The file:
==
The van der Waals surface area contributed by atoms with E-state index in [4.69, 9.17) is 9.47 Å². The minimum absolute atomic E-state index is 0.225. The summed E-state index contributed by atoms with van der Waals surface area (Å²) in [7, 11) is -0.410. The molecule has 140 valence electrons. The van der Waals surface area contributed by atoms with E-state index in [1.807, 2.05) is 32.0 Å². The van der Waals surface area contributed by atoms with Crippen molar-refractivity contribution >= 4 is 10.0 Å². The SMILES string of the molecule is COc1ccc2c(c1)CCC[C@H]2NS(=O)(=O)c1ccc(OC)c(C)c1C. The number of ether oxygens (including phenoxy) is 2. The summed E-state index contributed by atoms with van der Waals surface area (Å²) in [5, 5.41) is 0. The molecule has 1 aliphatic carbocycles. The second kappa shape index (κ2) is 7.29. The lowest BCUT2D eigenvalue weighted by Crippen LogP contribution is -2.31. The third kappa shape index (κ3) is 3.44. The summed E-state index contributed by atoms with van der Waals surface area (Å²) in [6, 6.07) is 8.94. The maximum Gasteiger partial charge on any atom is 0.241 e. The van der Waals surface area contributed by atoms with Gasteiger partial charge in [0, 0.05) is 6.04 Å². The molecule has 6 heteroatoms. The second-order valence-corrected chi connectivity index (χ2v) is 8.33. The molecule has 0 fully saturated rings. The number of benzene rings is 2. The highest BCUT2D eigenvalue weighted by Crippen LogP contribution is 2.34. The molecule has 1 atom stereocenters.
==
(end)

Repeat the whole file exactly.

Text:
The van der Waals surface area contributed by atoms with E-state index in [4.69, 9.17) is 9.47 Å². The minimum absolute atomic E-state index is 0.225. The summed E-state index contributed by atoms with van der Waals surface area (Å²) in [7, 11) is -0.410. The molecule has 140 valence electrons. The van der Waals surface area contributed by atoms with E-state index in [1.807, 2.05) is 32.0 Å². The van der Waals surface area contributed by atoms with Crippen molar-refractivity contribution >= 4 is 10.0 Å². The SMILES string of the molecule is COc1ccc2c(c1)CCC[C@H]2NS(=O)(=O)c1ccc(OC)c(C)c1C. The number of ether oxygens (including phenoxy) is 2. The summed E-state index contributed by atoms with van der Waals surface area (Å²) in [5, 5.41) is 0. The molecule has 1 aliphatic carbocycles. The second kappa shape index (κ2) is 7.29. The lowest BCUT2D eigenvalue weighted by Crippen LogP contribution is -2.31. The third kappa shape index (κ3) is 3.44. The summed E-state index contributed by atoms with van der Waals surface area (Å²) in [6, 6.07) is 8.94. The maximum Gasteiger partial charge on any atom is 0.241 e. The van der Waals surface area contributed by atoms with Gasteiger partial charge in [0, 0.05) is 6.04 Å². The molecule has 6 heteroatoms. The second-order valence-corrected chi connectivity index (χ2v) is 8.33. The molecule has 0 fully saturated rings. The number of benzene rings is 2. The highest BCUT2D eigenvalue weighted by Crippen LogP contribution is 2.34. The molecule has 1 atom stereocenters.